Seattle City Council Announces Accelerated Green Lake Algae Cleanup
Seattle City Councilmembers Jean Godden and Mike O’Brien announced today that the Council’s Budget Committee has recommended to fast-track funds for water treatment of Green Lake to reduce the growth of harmful algae, according to a city press release.
“The dedicated advocacy from Green Lake neighbors brought this issue front-and-center to Councilmembers’ minds. It’s thanks to them that we are stepping up the City’s treatment efforts to ensure a safe lake for summer swims and other recreation in 2016,” said Councilmember Mike O’Brien.
If it passes a vote in the Full Council on Monday (November 24), the city will reallocate $300,000 for the new treatment schedule. While good news for the neighborhood, park visitors may still be in for a wait before treatment will begin. The original schedule had water treatment to occur in 2017. It would be advanced one year so it will be complete by summer of 2016. This means that water quality testing and permitting would occur during 2015. The treatment itself would be scheduled to occur in April 2016. The press release notes that the Council and Parks Department are exploring other options to keep Green Lake’s waters open to swimmers in 2015.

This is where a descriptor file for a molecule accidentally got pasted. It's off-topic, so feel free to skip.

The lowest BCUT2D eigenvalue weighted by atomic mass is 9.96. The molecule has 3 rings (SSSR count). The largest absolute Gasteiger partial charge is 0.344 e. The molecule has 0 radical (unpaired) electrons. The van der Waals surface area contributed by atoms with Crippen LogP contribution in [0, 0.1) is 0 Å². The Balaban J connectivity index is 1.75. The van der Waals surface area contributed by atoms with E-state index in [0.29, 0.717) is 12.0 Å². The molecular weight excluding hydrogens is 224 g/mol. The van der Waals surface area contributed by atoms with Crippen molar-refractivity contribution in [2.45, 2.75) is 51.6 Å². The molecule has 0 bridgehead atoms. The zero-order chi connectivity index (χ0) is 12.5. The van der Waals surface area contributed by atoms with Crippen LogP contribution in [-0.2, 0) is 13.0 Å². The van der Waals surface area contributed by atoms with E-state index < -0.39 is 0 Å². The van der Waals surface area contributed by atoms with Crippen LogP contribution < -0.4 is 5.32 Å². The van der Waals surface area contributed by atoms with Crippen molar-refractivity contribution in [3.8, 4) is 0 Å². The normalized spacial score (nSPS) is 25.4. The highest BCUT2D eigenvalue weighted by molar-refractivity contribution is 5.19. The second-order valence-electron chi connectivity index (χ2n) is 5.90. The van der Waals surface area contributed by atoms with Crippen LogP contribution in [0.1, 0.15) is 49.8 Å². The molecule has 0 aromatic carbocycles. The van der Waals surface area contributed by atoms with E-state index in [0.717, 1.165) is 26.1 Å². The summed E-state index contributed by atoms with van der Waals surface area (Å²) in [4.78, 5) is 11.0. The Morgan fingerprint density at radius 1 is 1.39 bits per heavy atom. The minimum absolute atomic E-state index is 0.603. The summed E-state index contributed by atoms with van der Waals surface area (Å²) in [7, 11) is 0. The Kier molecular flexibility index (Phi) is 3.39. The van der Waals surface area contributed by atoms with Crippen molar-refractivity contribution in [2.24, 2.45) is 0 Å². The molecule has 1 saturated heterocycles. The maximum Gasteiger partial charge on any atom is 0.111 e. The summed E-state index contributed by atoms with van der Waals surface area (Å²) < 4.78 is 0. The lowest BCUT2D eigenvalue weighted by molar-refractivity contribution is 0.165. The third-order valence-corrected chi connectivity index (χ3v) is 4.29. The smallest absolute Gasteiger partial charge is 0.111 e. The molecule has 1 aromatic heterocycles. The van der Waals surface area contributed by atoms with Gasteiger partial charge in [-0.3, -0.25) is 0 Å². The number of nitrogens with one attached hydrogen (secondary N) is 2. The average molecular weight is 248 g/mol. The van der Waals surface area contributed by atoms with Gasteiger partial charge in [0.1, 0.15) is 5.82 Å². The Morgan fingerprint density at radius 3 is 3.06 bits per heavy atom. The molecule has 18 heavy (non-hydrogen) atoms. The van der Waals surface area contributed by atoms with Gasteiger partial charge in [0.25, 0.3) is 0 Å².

The lake will be treated with a chemical called alum that reduces the phosphorus in the water on which the algae feeds. The phosphorus builds up from stormwater runoff and fertilizers, and when combined with warm weather, creates an environment for the blue-green algae normally present in the lake to reach harmful levels. The council reminds residents not to use fertilizers containing phosphorus, which are banned under a 2011 Washington State law.
“Green Lake is one of Seattle’s most precious gems and deserves our stewardship,” said Councilmember Jean Godden. “I am happy to have partnered with Green Lake neighbors and my colleagues to accelerate the cleanup.”